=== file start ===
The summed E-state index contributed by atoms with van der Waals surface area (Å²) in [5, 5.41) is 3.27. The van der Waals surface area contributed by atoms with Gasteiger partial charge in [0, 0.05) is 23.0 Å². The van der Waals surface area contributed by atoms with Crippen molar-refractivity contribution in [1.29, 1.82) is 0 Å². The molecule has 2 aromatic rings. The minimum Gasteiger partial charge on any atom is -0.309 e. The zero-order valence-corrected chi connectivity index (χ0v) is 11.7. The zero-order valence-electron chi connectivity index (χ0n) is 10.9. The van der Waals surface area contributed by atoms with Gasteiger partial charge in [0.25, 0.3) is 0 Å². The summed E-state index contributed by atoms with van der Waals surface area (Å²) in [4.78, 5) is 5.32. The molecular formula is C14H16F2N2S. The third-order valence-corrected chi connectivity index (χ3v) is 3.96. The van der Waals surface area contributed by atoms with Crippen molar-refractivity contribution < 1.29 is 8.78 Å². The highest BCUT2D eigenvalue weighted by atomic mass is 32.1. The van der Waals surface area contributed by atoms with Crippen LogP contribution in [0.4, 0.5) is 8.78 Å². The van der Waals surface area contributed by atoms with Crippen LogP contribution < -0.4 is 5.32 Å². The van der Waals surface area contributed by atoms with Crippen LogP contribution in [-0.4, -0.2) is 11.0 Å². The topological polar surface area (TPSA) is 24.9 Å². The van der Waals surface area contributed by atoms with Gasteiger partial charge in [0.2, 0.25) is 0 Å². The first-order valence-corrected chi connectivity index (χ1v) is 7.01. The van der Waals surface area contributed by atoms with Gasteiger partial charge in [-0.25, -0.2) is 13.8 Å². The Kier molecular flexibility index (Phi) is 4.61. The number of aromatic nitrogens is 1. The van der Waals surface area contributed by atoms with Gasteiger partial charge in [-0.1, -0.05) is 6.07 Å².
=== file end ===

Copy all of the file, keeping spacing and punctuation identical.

The summed E-state index contributed by atoms with van der Waals surface area (Å²) in [5, 5.41) is 3.27. The van der Waals surface area contributed by atoms with Gasteiger partial charge in [0, 0.05) is 23.0 Å². The van der Waals surface area contributed by atoms with Crippen molar-refractivity contribution in [1.29, 1.82) is 0 Å². The molecule has 2 aromatic rings. The minimum Gasteiger partial charge on any atom is -0.309 e. The zero-order valence-corrected chi connectivity index (χ0v) is 11.7. The zero-order valence-electron chi connectivity index (χ0n) is 10.9. The van der Waals surface area contributed by atoms with Gasteiger partial charge in [0.25, 0.3) is 0 Å². The summed E-state index contributed by atoms with van der Waals surface area (Å²) in [4.78, 5) is 5.32. The molecular formula is C14H16F2N2S. The third-order valence-corrected chi connectivity index (χ3v) is 3.96. The van der Waals surface area contributed by atoms with Crippen molar-refractivity contribution < 1.29 is 8.78 Å². The highest BCUT2D eigenvalue weighted by atomic mass is 32.1. The van der Waals surface area contributed by atoms with Crippen LogP contribution in [0.4, 0.5) is 8.78 Å². The van der Waals surface area contributed by atoms with Crippen LogP contribution < -0.4 is 5.32 Å². The van der Waals surface area contributed by atoms with Crippen LogP contribution in [-0.4, -0.2) is 11.0 Å². The topological polar surface area (TPSA) is 24.9 Å². The van der Waals surface area contributed by atoms with Gasteiger partial charge in [0.2, 0.25) is 0 Å². The first-order valence-corrected chi connectivity index (χ1v) is 7.01. The van der Waals surface area contributed by atoms with Gasteiger partial charge in [-0.25, -0.2) is 13.8 Å². The Kier molecular flexibility index (Phi) is 4.61. The number of aromatic nitrogens is 1. The van der Waals surface area contributed by atoms with Gasteiger partial charge in [-0.1, -0.05) is 6.07 Å².